The bodies of healthy people are a work of wonder. The miraculous coordination of all our organs enables us to go about our daily lives, without our having to think about how each piece of the fabric that makes us up, works.
I arrived at the ANA maintenance facility drenched in sweat after a good 15-minute walk from Shin-Seibijo Station on the Tokyo Monorail. All Nippon Airways offers several free tours a day. Upon arrival, I was ushered into an air-conditioned classroom and sat through an engaging half-hour presentation that consisted of lectures, videos and interactive quizzes.
I learned many things about airplanes, and much to my delight, I think I can now explain how airplanes fly even to a young child.
I knew that ANA had special aircraft liveries, but the only one I could come up with was Pikachu. Now I can tell you about Star Wars and Hello Kitty, and soon, Honu, a Hawaiian green sea turtle that will adorn flights to and from Honolulu. (Never mind that the green sea turtle is actually blue on the aircraft.)
On the second half of the tour, we put on hard hats and visited a hangar. The ceiling was 26 meters high, and on the wall was a clock that looked tiny but was really 153 centimeters in circumference, or so we were told.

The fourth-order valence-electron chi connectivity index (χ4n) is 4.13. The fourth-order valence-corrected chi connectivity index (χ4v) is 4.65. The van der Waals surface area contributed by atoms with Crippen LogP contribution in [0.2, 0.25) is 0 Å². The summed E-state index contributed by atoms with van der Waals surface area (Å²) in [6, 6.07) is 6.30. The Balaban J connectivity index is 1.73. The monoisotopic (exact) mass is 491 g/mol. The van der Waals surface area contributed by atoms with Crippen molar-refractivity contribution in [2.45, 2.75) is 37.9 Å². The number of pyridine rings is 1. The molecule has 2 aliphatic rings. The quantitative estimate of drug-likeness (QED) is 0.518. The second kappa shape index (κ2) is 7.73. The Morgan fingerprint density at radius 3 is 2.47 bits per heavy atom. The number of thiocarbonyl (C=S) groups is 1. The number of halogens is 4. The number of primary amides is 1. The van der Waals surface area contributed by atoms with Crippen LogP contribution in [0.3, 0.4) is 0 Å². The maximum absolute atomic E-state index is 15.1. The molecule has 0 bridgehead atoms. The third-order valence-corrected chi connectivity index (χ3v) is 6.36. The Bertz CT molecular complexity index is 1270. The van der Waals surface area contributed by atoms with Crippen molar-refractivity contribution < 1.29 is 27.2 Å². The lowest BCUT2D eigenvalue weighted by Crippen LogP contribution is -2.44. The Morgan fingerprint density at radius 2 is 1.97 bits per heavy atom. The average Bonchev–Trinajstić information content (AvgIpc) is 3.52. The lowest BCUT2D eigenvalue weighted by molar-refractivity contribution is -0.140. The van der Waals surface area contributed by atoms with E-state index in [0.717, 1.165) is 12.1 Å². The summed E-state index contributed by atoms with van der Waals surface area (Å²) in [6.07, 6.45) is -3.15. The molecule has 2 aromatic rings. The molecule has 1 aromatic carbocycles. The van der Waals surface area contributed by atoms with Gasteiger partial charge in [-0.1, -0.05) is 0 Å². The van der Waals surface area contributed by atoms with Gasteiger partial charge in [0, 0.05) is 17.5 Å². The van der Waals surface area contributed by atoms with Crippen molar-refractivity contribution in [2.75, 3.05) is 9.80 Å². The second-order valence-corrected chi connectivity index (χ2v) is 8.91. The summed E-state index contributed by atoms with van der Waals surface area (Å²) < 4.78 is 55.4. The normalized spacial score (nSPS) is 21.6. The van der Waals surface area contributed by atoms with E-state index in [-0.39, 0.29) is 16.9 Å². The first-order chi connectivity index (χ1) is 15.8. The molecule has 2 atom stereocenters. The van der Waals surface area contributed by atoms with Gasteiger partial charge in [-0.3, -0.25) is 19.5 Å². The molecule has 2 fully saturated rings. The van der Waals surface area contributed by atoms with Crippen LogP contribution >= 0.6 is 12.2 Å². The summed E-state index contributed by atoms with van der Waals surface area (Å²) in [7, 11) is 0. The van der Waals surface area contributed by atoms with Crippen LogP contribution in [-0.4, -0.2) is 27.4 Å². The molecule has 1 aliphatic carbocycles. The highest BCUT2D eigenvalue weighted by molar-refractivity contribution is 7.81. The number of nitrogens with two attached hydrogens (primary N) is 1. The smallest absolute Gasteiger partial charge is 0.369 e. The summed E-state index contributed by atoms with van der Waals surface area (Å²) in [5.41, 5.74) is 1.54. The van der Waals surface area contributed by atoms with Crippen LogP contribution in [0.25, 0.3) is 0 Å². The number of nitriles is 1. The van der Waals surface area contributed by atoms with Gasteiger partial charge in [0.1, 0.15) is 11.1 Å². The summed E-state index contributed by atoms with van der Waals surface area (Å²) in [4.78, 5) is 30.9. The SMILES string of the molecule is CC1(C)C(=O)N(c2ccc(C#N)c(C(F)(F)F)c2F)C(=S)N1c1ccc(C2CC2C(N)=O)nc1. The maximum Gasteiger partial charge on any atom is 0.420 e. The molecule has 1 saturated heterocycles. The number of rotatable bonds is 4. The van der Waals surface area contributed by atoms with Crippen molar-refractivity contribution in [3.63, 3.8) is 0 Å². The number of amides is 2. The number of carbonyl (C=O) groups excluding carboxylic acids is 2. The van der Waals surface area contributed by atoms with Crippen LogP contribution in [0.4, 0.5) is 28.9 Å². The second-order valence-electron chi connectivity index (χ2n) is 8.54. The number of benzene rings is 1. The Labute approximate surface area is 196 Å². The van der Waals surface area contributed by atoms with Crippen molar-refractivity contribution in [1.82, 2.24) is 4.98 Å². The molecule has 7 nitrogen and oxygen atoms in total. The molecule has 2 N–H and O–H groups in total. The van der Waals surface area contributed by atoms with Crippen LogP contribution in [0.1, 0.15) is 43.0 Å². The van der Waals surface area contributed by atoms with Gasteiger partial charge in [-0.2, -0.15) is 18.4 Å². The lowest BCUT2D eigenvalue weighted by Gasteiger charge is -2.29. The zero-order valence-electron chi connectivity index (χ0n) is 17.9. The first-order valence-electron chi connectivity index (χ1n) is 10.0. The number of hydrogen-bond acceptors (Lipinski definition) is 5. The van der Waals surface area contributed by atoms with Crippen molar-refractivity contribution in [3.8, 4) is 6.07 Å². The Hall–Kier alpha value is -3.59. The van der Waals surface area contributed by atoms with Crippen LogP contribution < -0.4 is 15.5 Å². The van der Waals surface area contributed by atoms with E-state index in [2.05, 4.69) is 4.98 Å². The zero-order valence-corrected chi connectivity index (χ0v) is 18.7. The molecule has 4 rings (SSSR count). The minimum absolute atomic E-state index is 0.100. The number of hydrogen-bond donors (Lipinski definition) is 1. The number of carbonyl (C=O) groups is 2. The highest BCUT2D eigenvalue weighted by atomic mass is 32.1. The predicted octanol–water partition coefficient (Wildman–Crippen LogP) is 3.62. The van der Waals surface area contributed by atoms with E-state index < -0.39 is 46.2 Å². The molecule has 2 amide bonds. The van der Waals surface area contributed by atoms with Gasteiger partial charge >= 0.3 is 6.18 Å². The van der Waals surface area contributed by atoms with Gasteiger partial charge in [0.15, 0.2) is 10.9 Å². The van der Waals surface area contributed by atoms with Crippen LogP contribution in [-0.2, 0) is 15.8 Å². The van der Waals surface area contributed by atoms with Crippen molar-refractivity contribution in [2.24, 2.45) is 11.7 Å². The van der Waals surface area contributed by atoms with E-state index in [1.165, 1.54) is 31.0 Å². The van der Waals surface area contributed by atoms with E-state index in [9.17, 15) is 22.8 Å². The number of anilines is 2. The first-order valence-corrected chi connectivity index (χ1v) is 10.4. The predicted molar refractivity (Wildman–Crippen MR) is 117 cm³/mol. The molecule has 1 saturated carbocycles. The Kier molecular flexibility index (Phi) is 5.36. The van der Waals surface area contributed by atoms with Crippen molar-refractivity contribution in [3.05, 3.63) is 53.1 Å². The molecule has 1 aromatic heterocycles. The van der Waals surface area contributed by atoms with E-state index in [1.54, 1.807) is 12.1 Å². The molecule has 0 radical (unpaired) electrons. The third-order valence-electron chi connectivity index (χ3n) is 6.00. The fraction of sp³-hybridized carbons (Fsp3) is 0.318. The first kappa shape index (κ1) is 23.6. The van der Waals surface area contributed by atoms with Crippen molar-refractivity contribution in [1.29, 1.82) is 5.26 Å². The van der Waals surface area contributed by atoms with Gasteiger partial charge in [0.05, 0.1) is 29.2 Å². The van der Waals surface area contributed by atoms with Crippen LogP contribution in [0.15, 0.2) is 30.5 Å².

Our guide pointed out exterior details on an aircraft we otherwise might not have noticed: a special door for Japan Post, a camera mounted near the pilots’ window that streams live views of the outside into the cabin, and the weather radar in the Shinkansen-looking nose that can determine weather conditions an astonishing 600 kilometers ahead.
The facility is a 24-hour operation. Come to think of it, it’s not uncommon for a late-arriving plane to have to be serviced and ready for an early-morning flight. We learned that, on average, flights take off and land every two minutes at Haneda Airport. According to our guide, during peak times, sometimes there’s only 45 seconds between. Holy mackerel!
Pilots, cabin crew, ground staff, airport facility management, air traffic controllers, mechanics and people behind the scenes you’ve probably never thought about, all work together as one to allow passengers to travel to where they need to be.
Unlike our bodies, this is a coordinated effort, painstakingly created by humans. When we have our act together, we can do wonderful things, can’t we!
This article by Lisa Vogt, a Washington-born and Tokyo-based photographer, originally appeared in the Aug. 20 issue of Asahi Weekly. It is part of the series "Lisa’s In and Around Tokyo," which depicts the capital and its surroundings through the perspective of the author, a professor at Meiji University.